UWM hosts the first American woman to walk in space
Kathy Sullivan will deliver the Dean’s Distinguished Lecture in Natural Sciences.
MILWAUKEE _ Kathy Sullivan, a decorated Naval Reserve veteran, astronaut and earth scientist, will deliver the Dean’s Distinguished Lecture in Natural Sciences at 7 p.m. on Tuesday, Oct. 3, in the UWM Student Union Ballroom, 2900 E. Kenwood Blvd.
The Dean’s Distinguished Lecture series is sponsored by the College of Letters & Science at UWM to provide a look at current issues in science from leaders in the field. The 2017 Dean’s Lecture is free and open to the public, but tickets must be reserved online and in advance. UWM Physics Professor Emeritus Robert Greenler helped underwrite this year’s event, which is one of several Alumni Homecoming Week events at UWM from Oct. 1 to Oct. 7.
Sullivan’s lecture, “Looking at Earth,” will be a stunning tour of our planet as seen by astronauts. Audiences will develop a basic understanding of how Earth-observing satellites improve everyday life on the planet. Before and after the presentation, Boswell Book Company will be selling copies of Sullivan’s children’s book, “To the Stars! The First American Woman to Walk in Space,” which she co-authored with Carmella Van Vleet.
In addition to her NOAA and NASA roles, she was also president and CEO of the Center of Science & Industry in Columbus, Ohio; inaugural director of the Battelle Center for Mathematics and Science Education Policy in the John Glenn School of Public Affairs at Ohio State University; and chief scientist at NOAA, where she oversaw research and technology for projects ranging from climate change to satellites and marine biodiversity.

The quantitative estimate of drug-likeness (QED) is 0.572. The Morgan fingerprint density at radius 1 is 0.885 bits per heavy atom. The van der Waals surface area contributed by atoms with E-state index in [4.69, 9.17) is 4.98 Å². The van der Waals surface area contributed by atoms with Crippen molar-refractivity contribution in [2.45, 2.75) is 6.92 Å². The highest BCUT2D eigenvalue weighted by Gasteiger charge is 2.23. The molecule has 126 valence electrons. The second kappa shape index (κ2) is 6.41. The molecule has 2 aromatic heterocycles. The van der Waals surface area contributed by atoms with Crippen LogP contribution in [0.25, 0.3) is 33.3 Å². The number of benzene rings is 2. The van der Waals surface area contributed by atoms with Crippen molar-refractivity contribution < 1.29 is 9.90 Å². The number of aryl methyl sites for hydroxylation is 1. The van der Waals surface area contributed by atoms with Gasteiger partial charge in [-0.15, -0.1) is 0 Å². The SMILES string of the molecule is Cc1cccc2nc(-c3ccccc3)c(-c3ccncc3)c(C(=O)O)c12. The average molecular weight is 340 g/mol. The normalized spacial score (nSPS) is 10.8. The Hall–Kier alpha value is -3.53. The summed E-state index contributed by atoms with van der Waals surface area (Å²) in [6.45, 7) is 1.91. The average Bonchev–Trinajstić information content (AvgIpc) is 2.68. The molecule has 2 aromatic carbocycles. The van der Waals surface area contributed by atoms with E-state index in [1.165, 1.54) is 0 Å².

In addition to her keynote address, Sullivan will meet privately with groups of UWM student researchers and with a contingent of Milwaukee Public Schools students on Wednesday, Oct. 4. Six hundred MPS seventh- and eighth-graders, as well as some high school students, will convene in UWM’s Union Ballroom at 10 a.m. that day to meet with Sullivan and learn more about space exploration, satellites and related STEM (science, technology, engineering, math) topics. Schools that were selected to participate have a STEM focus, and participants were part of the same group of students who saw the film “Hidden Figures” last year as part of a grant-funded project. Themes from the movie were integrated into the classroom as part of the curriculum last year, and themes from Sullivan’s presentation will also be built on in MPS classrooms this year.
Recognized as one of the nation’s 115 top research universities, UW-Milwaukee provides a world-class education to 26,000 students from 89 countries on a budget of $667 million. Its 14 schools and colleges include Wisconsin’s only schools of architecture, freshwater sciences and public health, and it is a leading educator of nurses and teachers. UW-Milwaukee partners with leading companies to conduct joint research, offer student internships and serve as an economic engine for southeastern Wisconsin. The Princeton Review named UW-Milwaukee a 2018 “Best Midwestern” university based on overall academic excellence and student reviews, and the Sierra Club has recognized it as Wisconsin’s leading sustainable university.
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Chen joined the UWM’s College of Engineering & Applied Science in 2003.